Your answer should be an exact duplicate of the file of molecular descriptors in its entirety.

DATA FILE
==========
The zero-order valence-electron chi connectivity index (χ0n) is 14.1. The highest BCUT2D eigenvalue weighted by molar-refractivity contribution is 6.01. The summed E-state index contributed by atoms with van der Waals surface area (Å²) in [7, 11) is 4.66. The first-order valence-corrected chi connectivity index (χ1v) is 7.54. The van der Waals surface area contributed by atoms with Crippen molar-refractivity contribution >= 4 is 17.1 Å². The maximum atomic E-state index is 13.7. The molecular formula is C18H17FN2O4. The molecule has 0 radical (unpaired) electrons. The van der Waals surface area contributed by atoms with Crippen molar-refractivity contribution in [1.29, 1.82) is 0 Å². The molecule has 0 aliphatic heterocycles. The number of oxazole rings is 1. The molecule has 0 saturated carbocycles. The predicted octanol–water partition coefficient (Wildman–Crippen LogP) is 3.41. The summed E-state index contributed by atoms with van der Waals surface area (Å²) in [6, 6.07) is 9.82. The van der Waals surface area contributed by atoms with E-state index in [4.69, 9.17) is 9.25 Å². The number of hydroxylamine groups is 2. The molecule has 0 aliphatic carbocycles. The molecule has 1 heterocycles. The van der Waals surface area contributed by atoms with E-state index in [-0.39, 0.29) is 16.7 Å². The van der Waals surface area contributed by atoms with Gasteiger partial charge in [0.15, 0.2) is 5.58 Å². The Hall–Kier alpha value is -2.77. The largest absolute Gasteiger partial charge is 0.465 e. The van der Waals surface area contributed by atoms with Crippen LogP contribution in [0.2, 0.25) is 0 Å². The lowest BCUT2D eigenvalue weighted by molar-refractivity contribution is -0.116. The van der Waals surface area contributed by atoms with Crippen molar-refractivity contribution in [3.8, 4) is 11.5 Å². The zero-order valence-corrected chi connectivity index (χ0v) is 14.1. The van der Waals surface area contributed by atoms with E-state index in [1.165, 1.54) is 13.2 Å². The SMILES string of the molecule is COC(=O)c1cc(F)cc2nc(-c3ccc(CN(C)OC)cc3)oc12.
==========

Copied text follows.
The zero-order valence-electron chi connectivity index (χ0n) is 14.1. The highest BCUT2D eigenvalue weighted by molar-refractivity contribution is 6.01. The summed E-state index contributed by atoms with van der Waals surface area (Å²) in [7, 11) is 4.66. The first-order valence-corrected chi connectivity index (χ1v) is 7.54. The van der Waals surface area contributed by atoms with Crippen molar-refractivity contribution >= 4 is 17.1 Å². The maximum atomic E-state index is 13.7. The molecular formula is C18H17FN2O4. The molecule has 0 radical (unpaired) electrons. The van der Waals surface area contributed by atoms with Crippen molar-refractivity contribution in [1.29, 1.82) is 0 Å². The molecule has 0 aliphatic heterocycles. The number of oxazole rings is 1. The molecule has 0 saturated carbocycles. The predicted octanol–water partition coefficient (Wildman–Crippen LogP) is 3.41. The summed E-state index contributed by atoms with van der Waals surface area (Å²) in [6, 6.07) is 9.82. The van der Waals surface area contributed by atoms with E-state index in [4.69, 9.17) is 9.25 Å². The number of hydroxylamine groups is 2. The molecule has 0 aliphatic carbocycles. The molecule has 1 heterocycles. The van der Waals surface area contributed by atoms with E-state index in [-0.39, 0.29) is 16.7 Å². The van der Waals surface area contributed by atoms with Gasteiger partial charge in [0.15, 0.2) is 5.58 Å². The Hall–Kier alpha value is -2.77. The largest absolute Gasteiger partial charge is 0.465 e. The van der Waals surface area contributed by atoms with Crippen LogP contribution in [0.2, 0.25) is 0 Å². The lowest BCUT2D eigenvalue weighted by molar-refractivity contribution is -0.116. The van der Waals surface area contributed by atoms with Crippen molar-refractivity contribution in [3.8, 4) is 11.5 Å². The zero-order valence-corrected chi connectivity index (χ0v) is 14.1. The van der Waals surface area contributed by atoms with E-state index in [1.165, 1.54) is 13.2 Å². The SMILES string of the molecule is COC(=O)c1cc(F)cc2nc(-c3ccc(CN(C)OC)cc3)oc12.